“Louder than Bombs”: There is a light that never goes out in Joachim Trier’s empathetic drama

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“Louder than Bombs” opens Friday at Sundance Cinemas. R, 1:46, three and a half stars out of four.

What could be a more tired cliche for an indie drama than a family struggling to grieve the loss of a parent? And yet you’d think Joachim Trier’s “Louder than Bombs” was the first film to ever explore this emotional territory. Trier’s English-language debut (after the Norwegian “Reprise” and “Oslo August 31st,” both also excellent) is empathetic and graceful, and comes up with a bracingly different visual language to illustrate grief and memory.

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“Phoenix”: An act of invention rising from the ashes

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In the three featurettes that accompany the new Criterion Collection edition of Christian Petzold’s “Vertigo” is mentioned exactly once. Director of photography Hans Fromm brings up the Alfred Hitchcock classic in comparing the lurid reds he wanted for one nightclub scene to the bright color palette of “Vertigo.”

That seems odd, given that most movie fans would make the obvious connection between “Vertigo” and “Phoenix.” Both films are about women who remake themselves for men, recreating the haunting spectre of a flame thought lost forever. Maybe the connection is so obvious that it’s not worth mentioning. Or maybe “Phoenix” goes so deeply into its own distinct themes — of betrayal and identity, of the futility of trying to change back into the person you were — that the cinematic homage becomes the least interesting part of the film to those who made it.

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Gone in an Instant: “Election” and four other good movies leaving Netflix in May

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Netflix giveth, and Netflix taketh away. The streaming service quietly drops a few titles at the beginning of every month, and the “Gone in an Instant” column lets you know so you can get that last-minute binge in.

Lately, Netflix has started getting rid of a few titles at the first of the month and then sneakily deep-sixing a few more throughout the month. Perhaps they think if they spread the pain out a little bit it won’t sting so bad? Either way, make sure to catch them before they’re gone.

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Instant Gratification: “Pawn Sacrifice” and four other good movies to watch on Amazon Prime and Netflix

FILM STILL - PAWN SACRIFICE - Liev Schreiber (left) stars as Boris Spassky and Tobey Maguire (right) stars as Bobby Fischer in Edward Zwick's PAWN SACRIFICE, a Bleecker Street release. Date Added 8/4/2015 3:25:00 PM Addtl. Info Credit: Takashi Seida

FILM STILL – PAWN SACRIFICE – Liev Schreiber (left) stars as Boris Spassky and Tobey Maguire (right) stars as Bobby Fischer in Edward Zwick’s PAWN SACRIFICE, a Bleecker Street release. Date Added 8/4/2015 3:25:00 PM Addtl. Info Credit: Takashi Seida

Pawn Sacrifice” (Amazon Prime) — My full review is here. Tobey Maguire gives a bravura and boldly unlikable performance as Bobby Fischer, the unstable chess wizard who played a series of high-profile matches against Boris Spassky (Liev Schreiber) in 1971. The film has the contours of a sports movie but the depth of a character study, mixing archival footage and reenactments to tell a fascinating story.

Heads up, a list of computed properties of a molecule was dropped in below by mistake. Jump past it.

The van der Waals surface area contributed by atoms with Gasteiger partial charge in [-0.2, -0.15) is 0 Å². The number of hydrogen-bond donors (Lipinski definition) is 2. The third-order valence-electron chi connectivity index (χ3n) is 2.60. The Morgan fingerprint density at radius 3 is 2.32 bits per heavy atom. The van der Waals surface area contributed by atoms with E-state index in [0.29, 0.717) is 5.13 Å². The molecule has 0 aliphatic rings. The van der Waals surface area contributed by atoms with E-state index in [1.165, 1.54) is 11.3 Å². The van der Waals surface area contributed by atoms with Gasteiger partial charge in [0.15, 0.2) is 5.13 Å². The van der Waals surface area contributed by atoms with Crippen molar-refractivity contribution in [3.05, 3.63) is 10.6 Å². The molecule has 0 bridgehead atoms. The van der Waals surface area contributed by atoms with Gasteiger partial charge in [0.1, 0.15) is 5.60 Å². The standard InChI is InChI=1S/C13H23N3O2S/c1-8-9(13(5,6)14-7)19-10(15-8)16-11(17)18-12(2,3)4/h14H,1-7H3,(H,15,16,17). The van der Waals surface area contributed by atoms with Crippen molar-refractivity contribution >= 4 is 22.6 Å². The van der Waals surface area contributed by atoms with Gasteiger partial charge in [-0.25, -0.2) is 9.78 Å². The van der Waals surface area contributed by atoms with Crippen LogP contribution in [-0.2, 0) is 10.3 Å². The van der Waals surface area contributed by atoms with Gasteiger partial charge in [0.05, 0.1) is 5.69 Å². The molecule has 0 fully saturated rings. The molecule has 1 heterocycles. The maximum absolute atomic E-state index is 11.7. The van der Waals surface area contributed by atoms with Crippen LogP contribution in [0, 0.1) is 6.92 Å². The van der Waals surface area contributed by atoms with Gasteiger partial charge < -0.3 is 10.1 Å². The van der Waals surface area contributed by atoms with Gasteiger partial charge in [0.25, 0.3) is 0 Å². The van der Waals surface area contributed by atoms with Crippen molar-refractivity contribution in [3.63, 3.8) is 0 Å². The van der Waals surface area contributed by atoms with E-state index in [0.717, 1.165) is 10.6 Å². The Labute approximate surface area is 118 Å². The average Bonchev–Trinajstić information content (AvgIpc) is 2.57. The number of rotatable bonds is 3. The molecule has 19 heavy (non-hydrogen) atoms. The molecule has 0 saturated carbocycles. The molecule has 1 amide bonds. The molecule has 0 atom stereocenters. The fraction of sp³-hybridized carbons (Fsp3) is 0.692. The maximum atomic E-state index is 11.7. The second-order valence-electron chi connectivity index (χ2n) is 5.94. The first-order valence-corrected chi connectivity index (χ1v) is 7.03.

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“That’s Not Us”: Three couples, six problems, one vacation house

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Why do people in movies even go on vacation anyway? Aside from the occasional Stella getting her groove back, cinematic vacations never seem to go very well. At best, you’re plagued with one comic mishap after another like in “National Lampoon’s Vacation”; at worst, the mishaps are more sinister, “Turistas”-style.

Or you can find a getaway is a great time to deal with a crisis point in your relationship, which happens to all three couples in “That’s Not Us,” a straightforward and empathetic comedy-drama now out on DVD from Strand Releasing and available on Netflix. Director William Sullivan is clearly inspired by the French New Wave in his naturalistic tale of longterm twentysomething lovers who decamp for Fire Island for the weekend, but forget to leave their baggage on the dock.

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“The Adderall Diaries”: A million little pieces of plot that never add up

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“The Adderall Diaries” opens Friday at AMC Fitchburg. R, 1:45, one and a half stars out of four.

Stephen Elliott’s “The Adderall Diaries” would be a beast of a book for any filmmaker to try to adapt. The hazy brew of addiction memoir and true-crime nonfiction may have worked well on the page, but writer-director Pamela Romanowsky’s confused and easily distracted film feels like several first acts jammed together with nowhere to go.

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Instant Gratification: “God’s Pocket” and four other good movies to watch on Netflix

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“God’s Pocket”My full review is here. One of Philip Seymour Hoffman’s last and most overlooked performances is in this black comedy, based on an early Pete Dexter novel, in which Hoffman plays an outsider in a godforsaken neighborhood of Philadelphia who must set things right when his good-for-nothing stepson is killed. Great character actors, including John Turturro, Eddie Marsan and Richard Jenkins, abound in the film.

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